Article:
I recently had an experience on my least favorite Canadian airline which was so bizarre that laughter was all I could do in the moment.
The original plan was as follows:
- 5:50pm Chicago to Toronto;
- 2.5 hour layover at Pearson, relax, eat, maybe get some work done;
- 10:55pm Toronto to Regina.
While waiting to board the 5:50pm flight, watching time tick on and on, and even though our plane was at the gate and empty, there was still no one boarding the aircraft at 5:50pm. Yet, the information screen at the gate insisted that our flight was “on time.” I snapped this picture and tweeted it.
At 5:55pm, an announcement was made: due to runway construction at Toronto airport, our departure from Chicago was being delayed until 9pm. We were instructed to go relax, find something to eat, and come back to the same gate at 8pm. (If you’re keeping track, that is a three hour delay which would have us landing in Toronto at 11pm…5 minutes after my flight home was to leave Toronto for Regina. Clearly, I’m not going to make my connection.)
After to speaking face to face with an airline “customer service agent” (you can infer that the quotes are meant to imply sarcasm) I was informed that there were no other flights on other airlines that might get me to Toronto to make my connection. When asked who would be picking up the cost of my hotel room in Toronto since it was clear my connection would be missed, the response was “We (the airline) don’t do that. But I can give you a food voucher for here (Chicago O’Hare), just be back by 8pm to board this flight.” He hands me a $15 voucher, which was about enough to buy a bottle of water and a piece of gum in O’Hare…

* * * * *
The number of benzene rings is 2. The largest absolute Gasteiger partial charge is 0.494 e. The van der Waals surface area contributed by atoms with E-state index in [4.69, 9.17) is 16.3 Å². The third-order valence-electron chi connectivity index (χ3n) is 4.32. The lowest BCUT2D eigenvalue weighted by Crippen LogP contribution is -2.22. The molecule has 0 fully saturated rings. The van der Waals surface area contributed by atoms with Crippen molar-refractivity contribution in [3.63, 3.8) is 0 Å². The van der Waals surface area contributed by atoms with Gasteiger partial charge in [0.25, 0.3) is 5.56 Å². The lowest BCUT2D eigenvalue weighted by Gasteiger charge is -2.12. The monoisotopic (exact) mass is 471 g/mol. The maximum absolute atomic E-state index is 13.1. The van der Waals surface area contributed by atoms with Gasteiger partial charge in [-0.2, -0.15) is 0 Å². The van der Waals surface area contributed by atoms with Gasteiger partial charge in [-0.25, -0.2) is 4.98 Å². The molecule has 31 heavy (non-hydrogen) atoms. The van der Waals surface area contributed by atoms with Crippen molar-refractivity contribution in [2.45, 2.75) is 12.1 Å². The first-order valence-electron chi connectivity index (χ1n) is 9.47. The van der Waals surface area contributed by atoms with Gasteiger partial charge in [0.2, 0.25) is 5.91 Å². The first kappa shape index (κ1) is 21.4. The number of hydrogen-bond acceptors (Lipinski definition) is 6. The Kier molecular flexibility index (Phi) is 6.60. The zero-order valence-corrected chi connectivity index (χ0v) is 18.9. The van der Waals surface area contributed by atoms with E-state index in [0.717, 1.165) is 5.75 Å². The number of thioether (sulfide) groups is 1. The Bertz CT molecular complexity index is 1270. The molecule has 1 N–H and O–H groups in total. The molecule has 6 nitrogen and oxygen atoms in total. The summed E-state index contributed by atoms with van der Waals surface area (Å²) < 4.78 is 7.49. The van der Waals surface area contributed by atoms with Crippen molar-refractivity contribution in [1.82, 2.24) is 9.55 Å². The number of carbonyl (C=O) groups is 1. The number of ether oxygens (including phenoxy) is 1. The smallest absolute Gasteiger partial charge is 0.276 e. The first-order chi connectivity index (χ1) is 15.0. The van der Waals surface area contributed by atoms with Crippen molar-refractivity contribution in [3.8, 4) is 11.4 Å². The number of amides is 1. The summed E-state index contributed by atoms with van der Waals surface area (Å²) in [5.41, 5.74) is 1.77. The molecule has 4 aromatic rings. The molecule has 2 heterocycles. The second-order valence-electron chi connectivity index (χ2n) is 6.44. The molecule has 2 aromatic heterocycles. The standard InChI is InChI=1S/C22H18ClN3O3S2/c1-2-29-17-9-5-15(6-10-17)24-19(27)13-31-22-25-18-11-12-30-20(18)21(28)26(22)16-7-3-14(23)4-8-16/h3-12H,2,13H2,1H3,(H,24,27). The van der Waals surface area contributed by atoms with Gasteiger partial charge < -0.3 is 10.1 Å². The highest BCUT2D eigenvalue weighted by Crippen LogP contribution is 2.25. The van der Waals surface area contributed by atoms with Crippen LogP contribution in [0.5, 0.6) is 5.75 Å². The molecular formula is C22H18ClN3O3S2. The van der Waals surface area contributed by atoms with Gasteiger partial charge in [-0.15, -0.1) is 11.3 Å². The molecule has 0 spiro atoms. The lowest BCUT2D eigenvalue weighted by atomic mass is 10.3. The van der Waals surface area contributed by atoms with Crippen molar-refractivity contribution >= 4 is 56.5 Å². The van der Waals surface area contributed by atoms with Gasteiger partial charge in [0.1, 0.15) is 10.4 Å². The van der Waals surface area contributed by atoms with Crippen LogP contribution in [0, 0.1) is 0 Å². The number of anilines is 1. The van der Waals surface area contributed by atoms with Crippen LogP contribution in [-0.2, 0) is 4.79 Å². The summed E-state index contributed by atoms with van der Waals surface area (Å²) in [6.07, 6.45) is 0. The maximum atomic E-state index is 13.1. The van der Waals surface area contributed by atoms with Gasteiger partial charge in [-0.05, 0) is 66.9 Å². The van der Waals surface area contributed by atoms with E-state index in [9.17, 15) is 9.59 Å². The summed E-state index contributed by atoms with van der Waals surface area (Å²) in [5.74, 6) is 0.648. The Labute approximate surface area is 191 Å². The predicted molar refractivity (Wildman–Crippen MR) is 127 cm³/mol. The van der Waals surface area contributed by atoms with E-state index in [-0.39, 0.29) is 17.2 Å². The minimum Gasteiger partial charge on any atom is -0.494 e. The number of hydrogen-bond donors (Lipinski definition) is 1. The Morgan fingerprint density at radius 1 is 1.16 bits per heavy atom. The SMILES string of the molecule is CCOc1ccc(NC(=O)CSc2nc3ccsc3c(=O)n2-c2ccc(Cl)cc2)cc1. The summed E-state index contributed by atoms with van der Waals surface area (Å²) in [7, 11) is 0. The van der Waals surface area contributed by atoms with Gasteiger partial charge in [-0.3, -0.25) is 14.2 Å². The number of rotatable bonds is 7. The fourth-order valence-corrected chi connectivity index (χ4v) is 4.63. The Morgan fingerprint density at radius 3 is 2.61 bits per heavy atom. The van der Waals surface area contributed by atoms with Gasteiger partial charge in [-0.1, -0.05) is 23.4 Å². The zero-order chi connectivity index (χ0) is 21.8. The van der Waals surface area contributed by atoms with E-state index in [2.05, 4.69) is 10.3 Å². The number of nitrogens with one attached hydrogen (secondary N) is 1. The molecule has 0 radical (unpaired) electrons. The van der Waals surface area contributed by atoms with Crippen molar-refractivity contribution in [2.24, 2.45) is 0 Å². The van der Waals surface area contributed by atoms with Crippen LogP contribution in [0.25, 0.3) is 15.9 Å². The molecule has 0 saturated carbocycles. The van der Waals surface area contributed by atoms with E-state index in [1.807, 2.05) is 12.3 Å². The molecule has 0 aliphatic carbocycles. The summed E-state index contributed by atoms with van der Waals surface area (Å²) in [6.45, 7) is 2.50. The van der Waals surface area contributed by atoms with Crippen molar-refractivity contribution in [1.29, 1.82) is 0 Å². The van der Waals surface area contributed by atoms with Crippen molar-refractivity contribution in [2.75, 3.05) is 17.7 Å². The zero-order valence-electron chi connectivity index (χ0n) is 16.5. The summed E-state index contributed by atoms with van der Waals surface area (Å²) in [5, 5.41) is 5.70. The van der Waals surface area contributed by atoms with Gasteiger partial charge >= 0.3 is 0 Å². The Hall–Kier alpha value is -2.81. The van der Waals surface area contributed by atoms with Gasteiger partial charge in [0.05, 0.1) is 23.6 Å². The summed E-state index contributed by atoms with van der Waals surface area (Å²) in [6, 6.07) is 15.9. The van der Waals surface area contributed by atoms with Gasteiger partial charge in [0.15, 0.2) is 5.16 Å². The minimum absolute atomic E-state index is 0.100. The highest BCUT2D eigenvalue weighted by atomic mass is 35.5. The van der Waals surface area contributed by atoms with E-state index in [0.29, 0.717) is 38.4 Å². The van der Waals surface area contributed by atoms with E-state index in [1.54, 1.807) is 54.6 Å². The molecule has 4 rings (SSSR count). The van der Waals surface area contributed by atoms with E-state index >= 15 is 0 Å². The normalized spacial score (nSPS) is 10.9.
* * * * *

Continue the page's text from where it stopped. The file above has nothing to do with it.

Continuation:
As I begin to circle around to find somewhere to eat, I find myself walking right past my gate, and see a line of people boarding the plane!! The information screen at the gate now says the flight will leave at 6:50pm (If you’re keeping track that is 1hr delayed from the original schedule, but a full 2hrs ahead of what was we were told 15 min earlier.) So I board the plane.
Despite the posted 6:50pm departure time, an announcement from the flight deck is made at 7:15pm: “We’re just waiting on a few passengers and then we’ll push back from the gate. Due to runway construction at Toronto Pearson, we will be unable to reach our gate in Toronto upon arrival. So we’re going to push back and sit on the tarmac in Chicago for 1 hour; we can sit on the tarmac here or in Toronto, it really doesn’t matter. So you know, it’ll be about 1hr from push back to liftoff.” I still can’t understand why we needed to board just to sit in the aircraft when we could have remained in the terminal and actually had something to eat…
Finally we have inched our way to the runway. Wheels up at 8:10pm. One hour flight to Toronto, plus the time change, and we touch down at 10:10pm. Because it’s Toronto, there is 15 minutes of taxiing; we’re at the gate at 10:25. I have 30min to clear customs, clear security, and make my connection home. Now if only the 22 rows in front of me on the flight had been courteous enough to let those of us with a connection off the plane first… To their credit, the airline did request that other passengers without a connection remain seated. No one complied.